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Literature Reviews

Learn what a literature review is, how to find a topic, gather and read resources, and tips for writing. 

Recommended steps for writing a literature review:

  1. Review what a literature review is, and is not 
  2. Review your assignment and seek clarification from your instructor if needed
  3. Narrow your topic
  4. Search and gather literature resources. 
  5. Read and analyze literature resources
  6. Write the literature review
  7. Review appropriate Citation and Documentation Style for your assignment and literature review

Writing a Literature Review

For more information about writing literature reviews, refer to this research guide below:

This video discusses citation management and citation tracing when searching for sources, including:

How to Embed This Tutorial in Blackboard:

  1. Select and copy (Ctrl+C) all of the following Embed Code text:
    <iframe title="Literature Review Tutorial" width="768" height="432" allowTransparency="true" mozallowfullscreen webkitallowfullscreen allowfullscreen style="background-color:transparent;" frameBorder="0" src=""></iframe>  
  2. In Blackboard, create and name an Item (or any other Blackboard tool that includes the standard Text Editor) 
  3. Click the HTML button at the bottom right of the Tool Buttons to open the HTML editor 
  4. Paste (Ctrl+V) the embed code within the HTML window and click Update and Submit. 

Link to VidGrid Video:

Common Questions about Literature Reviews

What is a literature review?

A literature review is a type of scholarly, researched writing that discusses the already published information on a narrow topic

What is the purpose of a writing literature review?

Writing a literature review improves your personal understanding of a topic, and demonstrates your knowledge and ability to make connections between concepts and ideas. The literature review is a service to your reader, summarizing past ideas about a topic, bringing them up to date on the latest research, and making sure they have all any background information they need to understand the topic.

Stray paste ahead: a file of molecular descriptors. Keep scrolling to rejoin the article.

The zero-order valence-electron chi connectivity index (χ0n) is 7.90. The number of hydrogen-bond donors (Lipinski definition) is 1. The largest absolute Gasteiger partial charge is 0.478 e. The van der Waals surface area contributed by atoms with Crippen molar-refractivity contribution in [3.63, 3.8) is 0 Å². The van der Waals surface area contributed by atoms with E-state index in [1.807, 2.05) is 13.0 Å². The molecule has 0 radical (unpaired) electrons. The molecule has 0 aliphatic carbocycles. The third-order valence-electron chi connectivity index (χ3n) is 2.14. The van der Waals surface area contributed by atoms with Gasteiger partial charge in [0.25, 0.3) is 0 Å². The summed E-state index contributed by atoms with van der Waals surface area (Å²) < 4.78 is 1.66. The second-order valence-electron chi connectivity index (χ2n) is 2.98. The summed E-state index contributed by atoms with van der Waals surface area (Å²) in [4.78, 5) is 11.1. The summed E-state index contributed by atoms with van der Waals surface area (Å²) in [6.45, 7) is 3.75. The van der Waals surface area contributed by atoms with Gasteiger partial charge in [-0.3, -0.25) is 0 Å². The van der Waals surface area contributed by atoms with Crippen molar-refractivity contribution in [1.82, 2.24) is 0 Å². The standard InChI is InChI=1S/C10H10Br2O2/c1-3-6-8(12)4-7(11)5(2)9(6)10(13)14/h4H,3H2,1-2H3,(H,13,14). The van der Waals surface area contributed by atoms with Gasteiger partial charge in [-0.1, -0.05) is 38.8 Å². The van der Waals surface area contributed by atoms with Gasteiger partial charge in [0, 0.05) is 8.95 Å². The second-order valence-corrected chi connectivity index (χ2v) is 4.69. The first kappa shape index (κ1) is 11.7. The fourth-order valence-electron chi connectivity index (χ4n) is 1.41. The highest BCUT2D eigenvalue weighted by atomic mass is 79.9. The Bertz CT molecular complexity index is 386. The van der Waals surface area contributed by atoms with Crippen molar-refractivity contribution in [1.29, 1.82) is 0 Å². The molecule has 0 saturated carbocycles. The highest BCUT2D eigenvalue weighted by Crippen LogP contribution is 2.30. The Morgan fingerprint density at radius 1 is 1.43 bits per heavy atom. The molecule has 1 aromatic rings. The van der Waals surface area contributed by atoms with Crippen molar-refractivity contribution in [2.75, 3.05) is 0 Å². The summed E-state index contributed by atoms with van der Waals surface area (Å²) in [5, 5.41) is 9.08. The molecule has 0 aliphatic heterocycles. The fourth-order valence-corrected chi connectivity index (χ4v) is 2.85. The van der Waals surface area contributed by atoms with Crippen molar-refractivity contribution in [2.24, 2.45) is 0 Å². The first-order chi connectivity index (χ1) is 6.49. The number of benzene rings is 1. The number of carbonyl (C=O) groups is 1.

What is "the literature"?

This already published information- called the literature- can be from primary information sources such as speeches, interviews, and reports, or from secondary information sources such as peer-reviewed journal articles, dissertations, and books. These types of sources are probably familiar to you from previous research projects you’ve done in your classes.

Is a literature review its own paper?

You can write a literature review as a standalone paper, or as part of a larger research paper. When a standalone paper, the literature review acts as a summary, or snapshot, of what has been said and done about a topic in the field so far. When part of a larger paper, a literature review still acts as a snapshot, but the prior information it provides can also support the new information, research, or arguments presented later in the paper.

Does a literature review contain an argument?

No, a literature review does NOT present an argument or new information. The literature review is a foundation that summarizes and synthesizes the existing literature in order for you and your readers to understand what has already been said and done about your topic.